Go Strawless! Milo Sets out to Change the World

Go Strawless!  Milo Sets out to Change the World

Interview by Sarah Kadden

 Nine-year-old Milo Cress is a fourth grade student at the Sustainability Academy at Lawrence Barnes School in Burlington.  He’s also the founder of a non-profit organization committed to a sustainable  future.  Be Straw Free, which has “set out on a mission to reduce the use and waste of disposable plastic straws in our communities,” has Milo steeping out of Ms. Smith’s classroom on a fairly frequent basis. You may have seen him on the CBS evening news, in the Boston Globe, or perhaps at a restaurant in your neighborhood speaking with the manager. Milo estimates he's been interviewed at least 7 times since launching his project earlier this year, and has met with Vermont Governor Peter Shumlin, Shelburne Farms President Alec Webb, and a group of Fulbright Japan Fellows, among others.

Milo’s always quick to point out that he isn’t the straw police, and he isn’t out to shut down the straw industry or keep people from using straws if they want them. He’s really hoping to eliminate needless waste.   Demonstrating his understanding of interdependence, he knows that making all the straws Americans use means jobs for many people. And he doesn’t want to put anyone out of a job.  So, he is working with the straw industry to support a transition to alternatives to disposable straws.  He’s also working with the restaurant industry to encourage an “ask first” policy, and he’s hoping all of us will consider going strawless. 

 Keep your eyes open: he’s got an NPR interview coming up and  he’s working on a new design for an alternative disposable drink lid, which would eliminate the need for a straw. SSP’s Sarah caught up with Milo at school and was able to ask this headline-making activist a few questions.

Sarah: How did your project get started, Milo?

 Milo: Well, we [my mother and I] were writing a food column for Kids Vermont and we noticed that if we didn't ask, we got a straw. When you order a drink, it just comes with a straw. And we looked around and saw people taking their straws out of their drinks and not even using them. So, we did the research, and found out that five hundred million straws are used in the United States everyday. We contacted environmental groups and straw companies and added it up. It just seemed like such a waste.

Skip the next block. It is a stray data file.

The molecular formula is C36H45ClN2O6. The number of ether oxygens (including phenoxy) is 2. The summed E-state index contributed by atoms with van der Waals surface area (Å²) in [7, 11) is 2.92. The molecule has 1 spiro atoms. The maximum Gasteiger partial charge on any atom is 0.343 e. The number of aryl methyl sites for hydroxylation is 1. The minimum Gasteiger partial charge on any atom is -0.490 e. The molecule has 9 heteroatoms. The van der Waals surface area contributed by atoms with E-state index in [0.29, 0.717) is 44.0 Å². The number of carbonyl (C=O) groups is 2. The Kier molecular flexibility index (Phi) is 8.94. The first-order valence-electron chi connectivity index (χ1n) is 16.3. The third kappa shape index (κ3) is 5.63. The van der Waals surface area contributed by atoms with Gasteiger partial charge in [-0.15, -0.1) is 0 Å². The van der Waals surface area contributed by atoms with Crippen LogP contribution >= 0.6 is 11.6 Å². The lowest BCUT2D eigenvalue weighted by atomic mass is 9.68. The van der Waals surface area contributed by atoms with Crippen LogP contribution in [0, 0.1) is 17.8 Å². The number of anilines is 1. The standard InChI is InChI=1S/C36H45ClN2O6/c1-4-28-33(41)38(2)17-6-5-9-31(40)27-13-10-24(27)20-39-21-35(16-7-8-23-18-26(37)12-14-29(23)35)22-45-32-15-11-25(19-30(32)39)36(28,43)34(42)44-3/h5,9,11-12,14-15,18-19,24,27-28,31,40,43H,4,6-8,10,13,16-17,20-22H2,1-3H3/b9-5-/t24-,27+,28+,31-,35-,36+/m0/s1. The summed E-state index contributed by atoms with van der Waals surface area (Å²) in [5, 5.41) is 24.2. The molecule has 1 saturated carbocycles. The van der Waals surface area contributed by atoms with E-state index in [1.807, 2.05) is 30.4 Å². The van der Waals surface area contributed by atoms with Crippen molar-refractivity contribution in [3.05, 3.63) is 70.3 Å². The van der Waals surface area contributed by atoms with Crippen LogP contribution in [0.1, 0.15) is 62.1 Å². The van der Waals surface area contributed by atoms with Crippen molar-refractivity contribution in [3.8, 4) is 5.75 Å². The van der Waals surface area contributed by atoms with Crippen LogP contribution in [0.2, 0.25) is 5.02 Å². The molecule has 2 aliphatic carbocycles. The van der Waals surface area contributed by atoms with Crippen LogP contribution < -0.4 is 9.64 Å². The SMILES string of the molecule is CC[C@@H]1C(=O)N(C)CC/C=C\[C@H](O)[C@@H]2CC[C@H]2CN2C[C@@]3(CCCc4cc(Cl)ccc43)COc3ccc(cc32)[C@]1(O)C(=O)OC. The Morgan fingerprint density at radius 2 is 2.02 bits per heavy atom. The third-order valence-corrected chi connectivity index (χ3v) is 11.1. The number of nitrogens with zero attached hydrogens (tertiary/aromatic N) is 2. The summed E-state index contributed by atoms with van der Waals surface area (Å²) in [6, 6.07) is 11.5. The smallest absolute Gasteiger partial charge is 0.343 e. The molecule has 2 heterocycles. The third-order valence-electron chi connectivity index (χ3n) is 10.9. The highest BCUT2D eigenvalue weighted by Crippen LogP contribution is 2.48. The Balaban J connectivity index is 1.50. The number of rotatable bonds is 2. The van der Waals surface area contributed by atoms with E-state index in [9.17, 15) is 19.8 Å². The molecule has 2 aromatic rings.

Sarah: So, what are you trying to do?

Milo: Well, really what we're trying to do is raise awareness. Every time you get a straw, whether you use it or not, it goes into the landfill. The average person, between the ages of 5-65, uses 40,000 plastic straws. They all go in the landfill.

 

Sarah: What do you hope will happen?

 Milo: We'll work ourselves out of a job! We hope it will become standard for restaurants to ask before offering a straw. It will be standard for customers to ask for a straw if they want one. That's the beauty of our project. If you want a straw, you can have a straw. If you want three straws, you can have three. If you want 7, have seven! But if you don't want one, please don't have one.

 

Sarah: Who has signed on so far?

Milo: We've got individuals from 30 countries, 800 individuals. Schools in Canada and Malaysia and a school teacher in Australia who would like to start a similar program, so we're going to try and help her with that. Leunig's (a bistro in Burlington) has an offer policy, where the server will offer a straw, which is different than an ask first policy, where the customer has to ask for a straw. That's the beauty of the project! The customers don't even really notice!

 

 This article appeared in the SSP Spring 2011 Newsletter.

Download a PDF of the article here.

Download the entire Spring 2011 Newsletter here.

 

Read other media coverage about Milo and his mission here:

Boston Globe - May 15, 2011

Burlington Free Press - May 13, 2011

USA Today - May 13, 2011

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